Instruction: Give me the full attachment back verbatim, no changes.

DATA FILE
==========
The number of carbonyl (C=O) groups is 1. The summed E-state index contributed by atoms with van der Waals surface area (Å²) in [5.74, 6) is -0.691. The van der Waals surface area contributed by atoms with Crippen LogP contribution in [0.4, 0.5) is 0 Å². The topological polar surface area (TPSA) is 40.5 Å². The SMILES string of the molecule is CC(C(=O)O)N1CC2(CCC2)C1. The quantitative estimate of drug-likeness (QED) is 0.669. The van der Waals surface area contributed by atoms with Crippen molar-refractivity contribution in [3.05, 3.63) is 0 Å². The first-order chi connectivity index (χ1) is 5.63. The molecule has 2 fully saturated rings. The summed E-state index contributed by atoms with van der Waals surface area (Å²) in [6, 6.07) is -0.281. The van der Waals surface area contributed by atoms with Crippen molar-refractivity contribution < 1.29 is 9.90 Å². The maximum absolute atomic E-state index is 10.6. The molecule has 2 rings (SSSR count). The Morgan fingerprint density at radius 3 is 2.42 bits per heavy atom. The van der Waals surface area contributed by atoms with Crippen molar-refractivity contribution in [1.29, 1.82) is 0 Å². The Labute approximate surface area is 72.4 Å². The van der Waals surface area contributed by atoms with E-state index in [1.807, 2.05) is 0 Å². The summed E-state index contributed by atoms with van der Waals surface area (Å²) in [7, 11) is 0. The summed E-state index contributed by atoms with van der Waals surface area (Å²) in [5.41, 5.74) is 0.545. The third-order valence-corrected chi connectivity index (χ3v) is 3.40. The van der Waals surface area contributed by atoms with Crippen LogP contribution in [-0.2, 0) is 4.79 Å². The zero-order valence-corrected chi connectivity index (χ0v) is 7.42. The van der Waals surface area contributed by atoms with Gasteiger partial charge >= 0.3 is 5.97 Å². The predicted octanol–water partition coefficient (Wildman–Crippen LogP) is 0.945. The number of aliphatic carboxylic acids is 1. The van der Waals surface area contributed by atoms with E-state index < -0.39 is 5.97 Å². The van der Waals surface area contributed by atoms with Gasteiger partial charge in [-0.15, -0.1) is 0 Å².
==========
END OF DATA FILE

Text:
The number of carbonyl (C=O) groups is 1. The summed E-state index contributed by atoms with van der Waals surface area (Å²) in [5.74, 6) is -0.691. The van der Waals surface area contributed by atoms with Crippen LogP contribution in [0.4, 0.5) is 0 Å². The topological polar surface area (TPSA) is 40.5 Å². The SMILES string of the molecule is CC(C(=O)O)N1CC2(CCC2)C1. The quantitative estimate of drug-likeness (QED) is 0.669. The van der Waals surface area contributed by atoms with Crippen molar-refractivity contribution in [3.05, 3.63) is 0 Å². The first-order chi connectivity index (χ1) is 5.63. The molecule has 2 fully saturated rings. The summed E-state index contributed by atoms with van der Waals surface area (Å²) in [6, 6.07) is -0.281. The van der Waals surface area contributed by atoms with Crippen molar-refractivity contribution < 1.29 is 9.90 Å². The maximum absolute atomic E-state index is 10.6. The molecule has 2 rings (SSSR count). The Morgan fingerprint density at radius 3 is 2.42 bits per heavy atom. The van der Waals surface area contributed by atoms with Crippen molar-refractivity contribution in [1.29, 1.82) is 0 Å². The Labute approximate surface area is 72.4 Å². The van der Waals surface area contributed by atoms with E-state index in [1.807, 2.05) is 0 Å². The summed E-state index contributed by atoms with van der Waals surface area (Å²) in [7, 11) is 0. The summed E-state index contributed by atoms with van der Waals surface area (Å²) in [5.41, 5.74) is 0.545. The third-order valence-corrected chi connectivity index (χ3v) is 3.40. The van der Waals surface area contributed by atoms with Crippen LogP contribution in [-0.2, 0) is 4.79 Å². The zero-order valence-corrected chi connectivity index (χ0v) is 7.42. The van der Waals surface area contributed by atoms with Gasteiger partial charge >= 0.3 is 5.97 Å². The predicted octanol–water partition coefficient (Wildman–Crippen LogP) is 0.945. The number of aliphatic carboxylic acids is 1. The van der Waals surface area contributed by atoms with E-state index < -0.39 is 5.97 Å². The van der Waals surface area contributed by atoms with Gasteiger partial charge in [-0.15, -0.1) is 0 Å².